The future of La Crosse’s leaf collection program is uncertain as costs rise and resources dwindle; however, it will proceed this fall after a discussion Monday by the Board of Public Works.
La Crosse Mayor Tim Kabat brought together city staff from four different departments to try and find a solution, saying if the city is going to pick up leaves in the fall, then it needs to do it right.
“It boils down to, from the city’s perspective, are we going to provide this service or not?” Kabat said. “I don’t want to go through another two seasons like we have the last two, where we’ve not performed that service the way it should be.”
In 2017 and 2018, the city began collecting leaves Oct. 2 and continued until snow made it impossible. La Crosse spent $223,000 in 2017 and $276,000 in 2018 gathering 792 and 670 loads of leaves, respectively. That cost has more than doubled since 2005, when the city spent $98,974 to collect 547 loads of leaves.
Not only has the city’s Street Department heard from residents unhappy with the service — it received 222 phone calls about leaf pickup last fall — but council members like Phillip Ostrem also have heard from their constituents. Something needs to be done, said Ostrem, who is also a member of the board.
“We need to fix our pick-up plan so people can either count on it or let it go entirely, but it’s too late to let it go for this year,” Ostrem said.
Leaders from the Street, Utility and Parks and Recreation departments, as well as the Municipal Transit Utility, joined the board Monday morning to come up with a plan to pick up leaves in October.
Initial plans call for eight crews to begin the pick-up in mid-October and continue for six weeks using drivers and other staff members from several city departments on a rotating schedule and hiring some additional seasonal employees to fill in the gaps.
The board will discuss whether utility employees will join them next month when it has a better idea of what the impact would be if those employees are diverted from their typical fall activities of cleaning and inspecting sanitary sewer infrastructure and storm water catch basins.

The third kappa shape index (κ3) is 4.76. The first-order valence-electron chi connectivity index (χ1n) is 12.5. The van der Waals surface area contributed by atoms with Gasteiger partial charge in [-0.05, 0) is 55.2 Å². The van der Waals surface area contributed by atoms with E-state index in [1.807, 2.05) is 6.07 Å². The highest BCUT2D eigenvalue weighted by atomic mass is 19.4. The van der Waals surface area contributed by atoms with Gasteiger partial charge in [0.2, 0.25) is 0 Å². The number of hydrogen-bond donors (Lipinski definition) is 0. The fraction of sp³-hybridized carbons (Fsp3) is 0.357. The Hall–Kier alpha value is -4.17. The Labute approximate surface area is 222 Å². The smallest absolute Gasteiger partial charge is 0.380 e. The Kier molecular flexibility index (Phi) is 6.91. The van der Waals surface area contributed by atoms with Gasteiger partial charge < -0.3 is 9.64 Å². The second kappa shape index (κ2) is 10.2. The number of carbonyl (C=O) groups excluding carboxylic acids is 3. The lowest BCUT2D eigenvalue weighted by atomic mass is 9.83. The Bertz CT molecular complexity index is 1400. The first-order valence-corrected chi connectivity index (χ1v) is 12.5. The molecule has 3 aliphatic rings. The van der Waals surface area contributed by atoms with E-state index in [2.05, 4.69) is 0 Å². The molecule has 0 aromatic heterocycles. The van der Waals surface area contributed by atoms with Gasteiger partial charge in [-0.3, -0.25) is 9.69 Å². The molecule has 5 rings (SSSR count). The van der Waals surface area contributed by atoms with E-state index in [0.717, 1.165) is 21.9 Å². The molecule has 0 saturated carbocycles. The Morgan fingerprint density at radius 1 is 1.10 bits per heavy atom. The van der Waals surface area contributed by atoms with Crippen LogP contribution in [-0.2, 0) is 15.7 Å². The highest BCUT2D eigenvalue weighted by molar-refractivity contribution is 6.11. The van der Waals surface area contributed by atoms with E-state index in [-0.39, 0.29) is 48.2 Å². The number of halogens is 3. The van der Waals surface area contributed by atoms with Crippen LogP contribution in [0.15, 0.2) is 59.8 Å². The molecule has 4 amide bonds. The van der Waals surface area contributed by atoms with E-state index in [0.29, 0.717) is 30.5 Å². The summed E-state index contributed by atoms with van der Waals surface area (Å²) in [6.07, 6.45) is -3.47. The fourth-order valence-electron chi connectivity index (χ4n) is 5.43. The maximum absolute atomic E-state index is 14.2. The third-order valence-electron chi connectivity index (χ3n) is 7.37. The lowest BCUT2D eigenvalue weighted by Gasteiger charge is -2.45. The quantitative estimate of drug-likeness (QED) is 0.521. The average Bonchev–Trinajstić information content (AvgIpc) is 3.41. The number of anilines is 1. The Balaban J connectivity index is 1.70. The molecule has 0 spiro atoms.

Finding the seasonal employees to do the raking and vacuuming up of the leaves will be a challenge, however, say city staffers. While they hire extra help, workers generally don’t last long on leaf collection. They work for a few days and then stop showing up, according to city staff.
Kabat said he would work on figuring out how to fund the additional seasonal employees.
The board also discussed hiring contractors, but the funding isn’t in the city’s 2019 budget, and it would be difficult to find a company both capable and willing to take on the job.
While the city is gathering leaves in 2019, city planner Jason Gilman suggested it gather some data as well. He said it would help city officials make some difficult decisions if they knew who was taking advantage of the program and whether there were ways to encourage them to try out other options, like composting or mulching, or taking their leaves to the free drop-off points located throughout the city.
“I wonder how much we’re looking at the data because it seems like a service that is just sort of a given every year. But times are changing, and we’ve got to look at that stuff closer,” Gilman said.
The city has collected leaves for years, largely to keep them out of the street, where they flow into storm drains and block the sewers. If it did eliminate the service, city staff would still need to sweep streets to keep those clean, and the city would need an enforcement plan for people who rake their leaves into the street illegally.
“Obviously this is pretty dicey because the residents of La Crosse have become accustomed to this service and there’s going to be a pushback from the city residents if we go forward in the future and start cutting this service,” said council member David Marshall.
However, he doesn’t think the leaf collection is sustainable when compared to the city’s other priorities and limited resources.
“It’s unfortunate because there are a number of people in our city who would not be able to do their own leaf pick-up,” he said. And while he acknowledged the city was unable to force them, Marshall said people would have to step-up and help their neighbors.
Council member Barb Janssen agreed, saying the city needed to look at other options and priorities, and possibly look at sponsoring a Neighbors Day type event in the fall to help those who cannot get rid of their own leaves.